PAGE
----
“Those were difficult years, but we were lucky because one of my uncles was working for the Council of Catalonia and he was sent to Paris to the League of Nations. So, my uncle sent us packages of food like coffee and sugar that my mother could exchange with the farmers for vegetables.”

During these years of war Josep mostly forged iron tools for farming as in times of war there is no money nor will for art. But after the war he began to create other objects like chandeliers, coat racks, and copies of antiques. These copies were in great demand because of the museum Cau Ferrat, founded by the Catalan poet Santiago Rusiñol, which has on display a vast collection of forged iron antiques.

Josep considers himself an artisan although many artists have used ironwork to build abstract sculptures, like the Catalan artist Julio Gonzales (1876-1942), or Pablo Gargallo (1881-1934) who was born in Aragon but moved to Catalonia where he learnt to forge iron as an art.

“Blacksmithing is very traditional in Catalonia and in Spain in general. Last century all the iron Gaudí used was forged in Barcelona.

“Nowadays all the blacksmiths in Spain are making very similar things, nice and with high quality. But it wasn’t like that in the past when the blacksmiths from Catalonia were the best in Spain.

“The real blacksmith creates an object with one piece of iron, without soldering anything at all. You need a lot of experience to achieve the expertise. Each person has their own working style; I consider my style contemporary.”

For 30 years Josep forged pieces for American railways. “It was a big company. They used to send me the designs, because obviously the Americans have different tastes, and I built them.”

Josep’s home has a garden full of different flowers and plants and a big dovecote: His wife’s hobbies are gardening and taking care of her doves. Just to the left of the garden is Josep’s workshop.

Josep and his family are very united. His daughter and her family live next door and the two houses are connected.

Talking about blacksmithing again, Josep explains: “I retired 23 years ago and since then all I do is to enjoy myself. I continue to forge pieces for love of this craftwork and everything I do is to give away to friends and family.

“Unfortunately, now there is very little demand for these art pieces. With the economic crisis people do not spend money on superfluous things.”

Blacksmithing is not all Josep does in his spare time; he used to do freediving (diving under water whithout any breathing equipment) until the age of 65. But he is very humble about it: “I used to go only 12 metres deep; there are those who go down to 30 metres.” Josep stopped practising this hobby because “the oceans are very dirty and the animals do not come near the shore. So, there are few fishes to look at and it’s not worth it.”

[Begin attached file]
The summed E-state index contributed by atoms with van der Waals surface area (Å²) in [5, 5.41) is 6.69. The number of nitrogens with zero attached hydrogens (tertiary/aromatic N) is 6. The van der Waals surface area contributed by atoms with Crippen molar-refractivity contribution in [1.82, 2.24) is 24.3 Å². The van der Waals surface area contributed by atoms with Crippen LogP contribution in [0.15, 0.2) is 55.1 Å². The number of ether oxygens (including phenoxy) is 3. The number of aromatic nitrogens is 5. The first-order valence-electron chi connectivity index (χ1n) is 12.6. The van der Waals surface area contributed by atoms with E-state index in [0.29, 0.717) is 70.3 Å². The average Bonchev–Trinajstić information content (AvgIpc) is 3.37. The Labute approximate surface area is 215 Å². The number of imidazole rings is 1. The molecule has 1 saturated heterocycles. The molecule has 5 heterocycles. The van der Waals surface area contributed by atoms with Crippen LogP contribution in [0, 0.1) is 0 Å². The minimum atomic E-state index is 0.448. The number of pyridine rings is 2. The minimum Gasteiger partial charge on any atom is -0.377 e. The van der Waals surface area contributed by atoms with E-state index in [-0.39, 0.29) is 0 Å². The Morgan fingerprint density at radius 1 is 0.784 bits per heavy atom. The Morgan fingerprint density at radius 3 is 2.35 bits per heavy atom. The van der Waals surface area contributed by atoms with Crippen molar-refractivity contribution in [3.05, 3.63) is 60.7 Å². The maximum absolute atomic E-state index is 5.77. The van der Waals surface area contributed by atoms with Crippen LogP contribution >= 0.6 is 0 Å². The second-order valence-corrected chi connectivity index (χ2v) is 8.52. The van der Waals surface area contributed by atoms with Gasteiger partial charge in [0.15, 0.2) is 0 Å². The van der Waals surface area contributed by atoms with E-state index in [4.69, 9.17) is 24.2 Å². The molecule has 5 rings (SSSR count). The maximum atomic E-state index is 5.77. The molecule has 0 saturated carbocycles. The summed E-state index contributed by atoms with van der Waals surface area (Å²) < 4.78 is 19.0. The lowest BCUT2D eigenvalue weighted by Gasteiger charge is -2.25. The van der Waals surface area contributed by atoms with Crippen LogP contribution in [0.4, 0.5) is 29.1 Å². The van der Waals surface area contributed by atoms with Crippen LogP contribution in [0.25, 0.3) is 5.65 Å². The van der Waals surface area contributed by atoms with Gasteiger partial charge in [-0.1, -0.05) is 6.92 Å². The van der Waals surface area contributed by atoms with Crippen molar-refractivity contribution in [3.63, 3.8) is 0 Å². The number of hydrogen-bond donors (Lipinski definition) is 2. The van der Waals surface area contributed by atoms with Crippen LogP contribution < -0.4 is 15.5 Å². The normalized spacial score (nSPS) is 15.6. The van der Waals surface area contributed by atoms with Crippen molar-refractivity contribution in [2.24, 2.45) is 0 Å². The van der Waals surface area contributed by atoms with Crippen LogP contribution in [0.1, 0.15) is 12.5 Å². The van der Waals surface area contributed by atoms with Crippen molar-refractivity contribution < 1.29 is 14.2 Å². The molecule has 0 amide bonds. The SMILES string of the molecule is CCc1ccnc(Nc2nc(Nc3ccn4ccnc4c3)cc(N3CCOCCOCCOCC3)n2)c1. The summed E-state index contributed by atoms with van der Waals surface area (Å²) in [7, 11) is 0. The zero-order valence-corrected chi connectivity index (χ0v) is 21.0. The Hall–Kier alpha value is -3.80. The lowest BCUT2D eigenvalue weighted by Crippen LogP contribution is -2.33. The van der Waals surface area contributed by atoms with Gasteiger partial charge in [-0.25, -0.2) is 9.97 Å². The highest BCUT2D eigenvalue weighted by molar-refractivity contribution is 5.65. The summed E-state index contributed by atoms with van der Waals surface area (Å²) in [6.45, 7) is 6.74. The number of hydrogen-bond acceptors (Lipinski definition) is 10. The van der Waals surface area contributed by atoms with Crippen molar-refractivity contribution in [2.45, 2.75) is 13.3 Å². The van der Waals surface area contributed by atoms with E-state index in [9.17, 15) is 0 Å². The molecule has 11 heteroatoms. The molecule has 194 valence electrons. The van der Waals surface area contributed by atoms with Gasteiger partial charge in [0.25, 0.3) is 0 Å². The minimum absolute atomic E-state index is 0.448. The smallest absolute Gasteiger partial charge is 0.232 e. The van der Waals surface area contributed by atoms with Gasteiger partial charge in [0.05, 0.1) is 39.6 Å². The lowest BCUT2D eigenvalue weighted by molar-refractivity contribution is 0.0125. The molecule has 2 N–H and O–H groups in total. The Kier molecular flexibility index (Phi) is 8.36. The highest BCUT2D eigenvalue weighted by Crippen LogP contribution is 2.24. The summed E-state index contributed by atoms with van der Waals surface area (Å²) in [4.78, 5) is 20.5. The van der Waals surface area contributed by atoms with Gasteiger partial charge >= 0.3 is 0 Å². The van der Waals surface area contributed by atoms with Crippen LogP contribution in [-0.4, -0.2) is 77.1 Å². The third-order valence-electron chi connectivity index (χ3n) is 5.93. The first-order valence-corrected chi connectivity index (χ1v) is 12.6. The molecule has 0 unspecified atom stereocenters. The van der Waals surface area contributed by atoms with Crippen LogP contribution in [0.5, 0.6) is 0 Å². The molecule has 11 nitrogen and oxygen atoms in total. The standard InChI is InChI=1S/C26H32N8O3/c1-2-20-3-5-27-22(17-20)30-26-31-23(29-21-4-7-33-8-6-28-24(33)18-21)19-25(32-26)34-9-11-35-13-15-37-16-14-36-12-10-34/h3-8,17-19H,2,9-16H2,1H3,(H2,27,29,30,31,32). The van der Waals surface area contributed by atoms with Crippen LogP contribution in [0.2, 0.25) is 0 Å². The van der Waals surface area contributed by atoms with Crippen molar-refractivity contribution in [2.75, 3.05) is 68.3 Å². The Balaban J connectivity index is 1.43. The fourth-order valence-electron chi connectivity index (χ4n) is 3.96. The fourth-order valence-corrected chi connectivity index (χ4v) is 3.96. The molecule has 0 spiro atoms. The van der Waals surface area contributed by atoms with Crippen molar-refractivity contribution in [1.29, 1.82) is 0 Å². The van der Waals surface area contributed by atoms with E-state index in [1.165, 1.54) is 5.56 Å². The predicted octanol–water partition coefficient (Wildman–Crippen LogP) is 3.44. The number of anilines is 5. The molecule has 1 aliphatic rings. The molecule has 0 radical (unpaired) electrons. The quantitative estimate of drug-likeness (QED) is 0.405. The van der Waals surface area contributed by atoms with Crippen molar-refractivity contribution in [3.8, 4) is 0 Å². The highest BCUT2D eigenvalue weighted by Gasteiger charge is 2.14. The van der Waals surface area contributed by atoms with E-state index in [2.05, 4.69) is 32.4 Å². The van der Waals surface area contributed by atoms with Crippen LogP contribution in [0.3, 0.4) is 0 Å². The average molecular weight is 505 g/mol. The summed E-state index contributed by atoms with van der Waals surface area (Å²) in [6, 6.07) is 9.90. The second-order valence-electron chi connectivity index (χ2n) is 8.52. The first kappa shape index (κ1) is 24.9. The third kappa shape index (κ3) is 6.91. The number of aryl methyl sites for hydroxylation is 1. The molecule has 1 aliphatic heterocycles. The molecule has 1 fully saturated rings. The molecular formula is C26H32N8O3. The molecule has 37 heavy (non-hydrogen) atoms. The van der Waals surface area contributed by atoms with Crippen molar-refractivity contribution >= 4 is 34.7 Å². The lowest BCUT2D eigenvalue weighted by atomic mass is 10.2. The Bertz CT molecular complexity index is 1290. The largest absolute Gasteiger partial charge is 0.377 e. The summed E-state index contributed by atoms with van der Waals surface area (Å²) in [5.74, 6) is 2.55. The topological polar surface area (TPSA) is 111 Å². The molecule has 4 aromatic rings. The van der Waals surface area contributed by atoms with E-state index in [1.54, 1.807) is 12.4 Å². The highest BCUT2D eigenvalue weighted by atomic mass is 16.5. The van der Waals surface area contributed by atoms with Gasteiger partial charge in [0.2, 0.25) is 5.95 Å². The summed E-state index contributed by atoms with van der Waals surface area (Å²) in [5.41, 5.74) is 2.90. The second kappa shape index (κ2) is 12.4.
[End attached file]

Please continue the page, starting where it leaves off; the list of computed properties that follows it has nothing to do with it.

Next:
Josep also loved mountain-climbing and now, though he doesn’t practise it anymore, he still meets with his group of alpinist friends once every week for lunch.

As to musical tastes he explains, “when I was young I went dancing very often, but now I don’t like modern music.” What about sardana, the traditional circle dance of Catalonia? “It is not the kind of dancing that I did, although when my wife and I were dating we use to take the Vallvidrera funicular to Collserola Natural Park every Thursday evening and there were sardanas. Thanks to those nights I know a little how to dance sardana, but that’s it.”

The Duality of Barcelona

Meditarranean beaches, exquisite gastronomy, great weather all year round, fantastic architecture and richness in culture – do you fancy a visit?

Yes, this is Barcelona, the diverse city, where everyone wants to live or at least visit. But is it that good for everyone? Not really.

Although Barcelona is amazing for tourists, some locals complain that Barcelona’s council cares more about keeping tourists happy and coming back, than about the local residents.

Every night the council hoses the streets clean with water, “to keep the city clean for the next day,” says the council. But according to anthropologist Andres Pera, “they wet the sidewalks to prevent homeless people from sleeping on them.

“It is a bad way of tackling this issue. Why don’t they try to find them a place to live instead of preventing them from sleeping in the only place they have?”

Barcelona also has a problem of human trafficking. People are brought from Eastern Europe, China and Africa to work in prostitution or in terrible working conditions. Walking through Barcelona even during daylight you can see women offering themselves for prostitution, proving how good the business is. Not many people seem to notice them.

According to a CNN report, human trafficking is facilitated by the tourism industry. First, because vacationers are among the main clients of prostitution; secondly, many of these people are brought to Barcelona under a tourist visa.

To know a place is not only about going to its museums and famous landmarks. It is also about knowing the reality of the place, the way everyday people live. Like a square in a common neighbourhood. Like the beautiful and authentic Barcelona neighbourhood of Gracia.

Another clear example of the duality of Barcelona is the Sagrada Familia or Sacred Family church, which was designed by the architect Antoni Gaudí. The Sagrada Familia has two opposite faces.